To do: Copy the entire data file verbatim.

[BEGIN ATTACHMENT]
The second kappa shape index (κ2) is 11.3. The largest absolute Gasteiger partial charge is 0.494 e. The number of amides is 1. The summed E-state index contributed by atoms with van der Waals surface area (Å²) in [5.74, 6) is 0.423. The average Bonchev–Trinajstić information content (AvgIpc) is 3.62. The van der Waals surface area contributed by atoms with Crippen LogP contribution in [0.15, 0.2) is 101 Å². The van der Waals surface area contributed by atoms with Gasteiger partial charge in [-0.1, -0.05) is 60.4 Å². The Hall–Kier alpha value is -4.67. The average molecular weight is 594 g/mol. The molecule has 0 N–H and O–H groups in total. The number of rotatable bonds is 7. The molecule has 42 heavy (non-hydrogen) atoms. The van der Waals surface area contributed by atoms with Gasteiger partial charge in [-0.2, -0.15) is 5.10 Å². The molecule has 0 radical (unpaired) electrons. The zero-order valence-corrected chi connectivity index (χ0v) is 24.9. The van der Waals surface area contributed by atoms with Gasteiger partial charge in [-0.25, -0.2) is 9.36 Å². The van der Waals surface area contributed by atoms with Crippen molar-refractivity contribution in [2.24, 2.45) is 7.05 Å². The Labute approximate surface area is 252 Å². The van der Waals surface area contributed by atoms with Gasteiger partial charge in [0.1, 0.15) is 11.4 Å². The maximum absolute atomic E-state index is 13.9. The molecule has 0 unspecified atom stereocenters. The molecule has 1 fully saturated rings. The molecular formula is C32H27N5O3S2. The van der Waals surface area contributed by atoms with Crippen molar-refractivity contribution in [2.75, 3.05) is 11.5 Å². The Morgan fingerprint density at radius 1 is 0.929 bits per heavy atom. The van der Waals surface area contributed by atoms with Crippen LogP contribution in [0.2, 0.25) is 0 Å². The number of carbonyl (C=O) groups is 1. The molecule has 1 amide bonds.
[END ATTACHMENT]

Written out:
The second kappa shape index (κ2) is 11.3. The largest absolute Gasteiger partial charge is 0.494 e. The number of amides is 1. The summed E-state index contributed by atoms with van der Waals surface area (Å²) in [5.74, 6) is 0.423. The average Bonchev–Trinajstić information content (AvgIpc) is 3.62. The van der Waals surface area contributed by atoms with Crippen LogP contribution in [0.15, 0.2) is 101 Å². The van der Waals surface area contributed by atoms with Gasteiger partial charge in [-0.1, -0.05) is 60.4 Å². The Hall–Kier alpha value is -4.67. The average molecular weight is 594 g/mol. The molecule has 0 N–H and O–H groups in total. The number of rotatable bonds is 7. The molecule has 42 heavy (non-hydrogen) atoms. The van der Waals surface area contributed by atoms with Gasteiger partial charge in [-0.2, -0.15) is 5.10 Å². The molecule has 0 radical (unpaired) electrons. The zero-order valence-corrected chi connectivity index (χ0v) is 24.9. The van der Waals surface area contributed by atoms with Gasteiger partial charge in [-0.25, -0.2) is 9.36 Å². The van der Waals surface area contributed by atoms with Crippen molar-refractivity contribution in [2.24, 2.45) is 7.05 Å². The Labute approximate surface area is 252 Å². The van der Waals surface area contributed by atoms with Gasteiger partial charge in [0.1, 0.15) is 11.4 Å². The maximum absolute atomic E-state index is 13.9. The molecule has 0 unspecified atom stereocenters. The molecule has 1 fully saturated rings. The molecular formula is C32H27N5O3S2. The van der Waals surface area contributed by atoms with Crippen molar-refractivity contribution in [2.75, 3.05) is 11.5 Å². The Morgan fingerprint density at radius 1 is 0.929 bits per heavy atom. The van der Waals surface area contributed by atoms with Crippen LogP contribution in [0.2, 0.25) is 0 Å². The number of carbonyl (C=O) groups is 1. The molecule has 1 amide bonds.